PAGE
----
Director John Madden maintains integrity of serious subject matter in remake of Israeli spy thriller
By MICHAEL FOX
The announcement that the 2007 Israeli drama Ha-Hov (The Debt) was going to be remade in English was widely welcomed, presumably because of the casting of the respected Helen Mirren.
Certainly it wasn’t because people knew and admired the original film, which played just a handful of U.S. festivals.
In fact, this critic was turned off by the Israeli movie’s crass use of a Nazi villain to drive a pulpy suspense yarn. So I was not looking forward to a remake, even if it was by the Oscar-nominated director of the Academy Award-winning Shakespeare in Love, John Madden.
I underestimated Madden’s skill and integrity, frankly, for The Debt is a smart, beautifully crafted thriller that raises serious issues without exploiting or trivializing them.
“[Screenwriter] Peter Straughan and I felt very, very strongly that the last thing in the world we were interested in doing was using the Holocaust and the pursuit of this [Josef] Mengele-type character as a sort of hook to hang a revenge thriller on,” the British director said in a recent interview at a San Francisco hotel. “That seemed to me to be meretricious, and the last place I wanted to go.”
Both The Debt and its Israeli inspiration begin in the mid-1960s with the triumphant return of a trio of young Mossad agents (played by Jessica Chastain, Sam Worthington and Marton Csokas) from a secret overseas mission. Their accomplishment was killing “the Surgeon of Birkenau,” an infamous Nazi living comfortably in East Berlin under an assumed name.
Leap forward 30 years, and the three figures (now played by Helen Mirren, Tom Wilkinson and Ciaran Hinds) are compelled to revisit the pivotal event that shaped their lives and careers. The bulk of The Debt, consequently, consists of an extended flashback in which we see the German operation in its entirety.
The Debt opens in local theaters on Aug. 31.
The thoughtful Madden, whose career spans, theater, radio, television and film, was diligent at the script stage, on set and in the editing room.
- Director John Madden (left) and Academy Award-winner Helen Mirren on the set of “The Debt.” (Photo: Laurie Sparham/Focus Features)
“My responsibility was to pay as much attention to character, and the truth of people’s behavior, rather than simply to engineer the situation where the characters collaborated with the script’s requirement for entertainment,” he explained. “It would grieve me more than anything if we were tagged with the accusation that we were hitching a ride on an appalling circumstance simply to entertain the audience.”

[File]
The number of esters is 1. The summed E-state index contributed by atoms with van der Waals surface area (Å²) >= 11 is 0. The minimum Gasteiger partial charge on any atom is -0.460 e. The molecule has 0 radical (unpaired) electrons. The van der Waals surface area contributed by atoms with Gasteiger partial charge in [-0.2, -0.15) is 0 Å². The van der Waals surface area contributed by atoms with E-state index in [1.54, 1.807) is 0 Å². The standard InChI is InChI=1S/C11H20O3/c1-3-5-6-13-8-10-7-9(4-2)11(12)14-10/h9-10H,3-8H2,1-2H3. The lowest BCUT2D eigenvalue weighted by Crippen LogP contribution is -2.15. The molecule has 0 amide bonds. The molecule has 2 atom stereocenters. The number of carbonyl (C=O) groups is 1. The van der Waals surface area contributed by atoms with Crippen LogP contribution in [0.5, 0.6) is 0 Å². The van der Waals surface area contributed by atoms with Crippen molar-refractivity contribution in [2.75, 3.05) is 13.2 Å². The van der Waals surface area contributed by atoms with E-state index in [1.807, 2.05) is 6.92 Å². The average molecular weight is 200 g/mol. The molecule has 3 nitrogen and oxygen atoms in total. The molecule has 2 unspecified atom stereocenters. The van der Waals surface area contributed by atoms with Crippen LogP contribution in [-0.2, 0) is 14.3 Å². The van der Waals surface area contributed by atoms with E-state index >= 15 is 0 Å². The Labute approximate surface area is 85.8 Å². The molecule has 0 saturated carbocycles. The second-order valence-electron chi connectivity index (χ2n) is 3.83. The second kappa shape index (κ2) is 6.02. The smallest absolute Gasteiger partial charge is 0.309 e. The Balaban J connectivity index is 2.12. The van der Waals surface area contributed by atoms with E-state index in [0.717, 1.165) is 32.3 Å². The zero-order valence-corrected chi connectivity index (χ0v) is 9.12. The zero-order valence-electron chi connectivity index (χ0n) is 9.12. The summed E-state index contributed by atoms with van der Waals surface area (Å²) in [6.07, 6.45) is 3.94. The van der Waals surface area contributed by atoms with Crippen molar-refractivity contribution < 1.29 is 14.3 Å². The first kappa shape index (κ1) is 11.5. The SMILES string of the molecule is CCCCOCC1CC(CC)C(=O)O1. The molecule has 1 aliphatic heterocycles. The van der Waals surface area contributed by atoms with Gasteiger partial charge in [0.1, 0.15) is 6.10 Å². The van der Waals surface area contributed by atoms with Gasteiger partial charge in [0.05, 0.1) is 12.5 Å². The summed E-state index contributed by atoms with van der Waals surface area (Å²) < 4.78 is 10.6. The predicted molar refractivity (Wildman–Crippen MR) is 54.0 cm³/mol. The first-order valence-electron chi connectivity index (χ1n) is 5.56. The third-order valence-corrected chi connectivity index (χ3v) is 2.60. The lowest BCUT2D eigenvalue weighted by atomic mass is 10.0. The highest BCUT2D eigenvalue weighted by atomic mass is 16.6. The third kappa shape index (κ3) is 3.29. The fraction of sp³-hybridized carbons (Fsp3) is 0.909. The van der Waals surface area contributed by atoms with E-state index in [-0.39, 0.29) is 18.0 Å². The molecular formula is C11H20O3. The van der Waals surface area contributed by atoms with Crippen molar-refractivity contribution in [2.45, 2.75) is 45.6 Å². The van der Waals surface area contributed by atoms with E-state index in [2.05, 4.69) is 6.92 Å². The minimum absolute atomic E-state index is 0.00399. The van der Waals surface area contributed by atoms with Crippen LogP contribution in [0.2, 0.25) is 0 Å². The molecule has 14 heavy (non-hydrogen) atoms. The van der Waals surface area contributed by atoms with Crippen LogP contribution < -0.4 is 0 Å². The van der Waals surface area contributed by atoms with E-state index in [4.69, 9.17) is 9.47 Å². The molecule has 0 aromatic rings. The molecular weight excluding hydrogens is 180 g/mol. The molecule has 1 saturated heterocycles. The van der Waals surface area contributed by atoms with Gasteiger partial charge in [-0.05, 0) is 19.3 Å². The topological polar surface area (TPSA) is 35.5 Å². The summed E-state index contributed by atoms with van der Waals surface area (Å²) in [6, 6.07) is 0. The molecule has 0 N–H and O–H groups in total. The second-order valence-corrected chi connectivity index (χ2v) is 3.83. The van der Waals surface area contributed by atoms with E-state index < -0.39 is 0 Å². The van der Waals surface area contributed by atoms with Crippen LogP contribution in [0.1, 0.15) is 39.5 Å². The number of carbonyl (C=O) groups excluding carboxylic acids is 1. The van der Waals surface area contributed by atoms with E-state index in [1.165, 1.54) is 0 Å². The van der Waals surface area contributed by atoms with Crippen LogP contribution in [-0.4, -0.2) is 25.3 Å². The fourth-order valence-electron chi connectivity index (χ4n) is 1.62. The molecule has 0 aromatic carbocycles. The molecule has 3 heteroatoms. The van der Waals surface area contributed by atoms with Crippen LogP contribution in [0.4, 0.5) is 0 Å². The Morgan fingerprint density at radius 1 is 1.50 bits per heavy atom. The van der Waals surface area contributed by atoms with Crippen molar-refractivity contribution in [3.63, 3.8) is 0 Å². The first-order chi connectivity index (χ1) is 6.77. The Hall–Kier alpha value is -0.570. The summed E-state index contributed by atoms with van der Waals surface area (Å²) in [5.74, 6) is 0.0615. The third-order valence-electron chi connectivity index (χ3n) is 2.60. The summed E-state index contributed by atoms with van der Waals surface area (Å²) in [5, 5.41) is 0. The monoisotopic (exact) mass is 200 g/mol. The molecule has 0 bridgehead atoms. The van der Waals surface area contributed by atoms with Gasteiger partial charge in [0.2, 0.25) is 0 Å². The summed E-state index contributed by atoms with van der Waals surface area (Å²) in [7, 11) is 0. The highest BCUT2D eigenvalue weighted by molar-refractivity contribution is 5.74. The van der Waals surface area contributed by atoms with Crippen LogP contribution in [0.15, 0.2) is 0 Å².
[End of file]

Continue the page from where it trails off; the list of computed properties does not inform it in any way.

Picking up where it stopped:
The Debt succeeds completely on that score. One flaw that it shares with the original film, however, is the depiction of Mossad agents as stunningly inexperienced and undisciplined. For Rachel Singer (played by Chastain and, 30 years older, Mirren), it’s her first time in the field, unbelievably.
“We think of Mossad as being a sort of ruthlessly efficient operation, but in its early years I think that this kind of operation — and indeed the one that brought [Adolf] Eichmann to justice — was quite surprisingly ad hoc and created a certain extraordinary pressure on the people involved,” Madden said.
Madden shot a chunk of The Debt in Israel, but on such a packed, tight schedule that he had no time either for sightseeing or shmoozing with real-life Mossad agents. He hopes to do both when he takes the movie to the Haifa Film Festival in October.
One of Madden’s tough decisions, although it occupies just a few seconds of screen time, was having Rachel look at photographs of actual Holocaust victims. This sequence serves to make the Nazi’s crimes real rather than abstract, and also conveys Rachel’s reaction, but it required a sensitive hand.
“It’s a very tricky one,” Madden admits. “Again, I didn’t gratuitously do that to push something down the audience’s throat. Those images are so extraordinarily charged and I certainly did not wish to play that out over any length of time. But I felt it was important to have it in the film visually, to have some evocation of that world. And particularly to watch the effect that was having on the [agent].”
For ultimately The Debt is about the moral responsibility and accountability of the Israelis, not the crimes of Nazis.
“The counterbalance of revenge and retribution is forgiveness,” Madden said. “Not that I’m suggesting for a second that forgiveness is appropriate necessarily in the circumstance that we’re talking about here, but the notion of truth in this film, being a crucial thing to strive for, is a very Shakespearean idea. The [agents] either walk into the light and embrace it, or they walk out into that light and deny it.”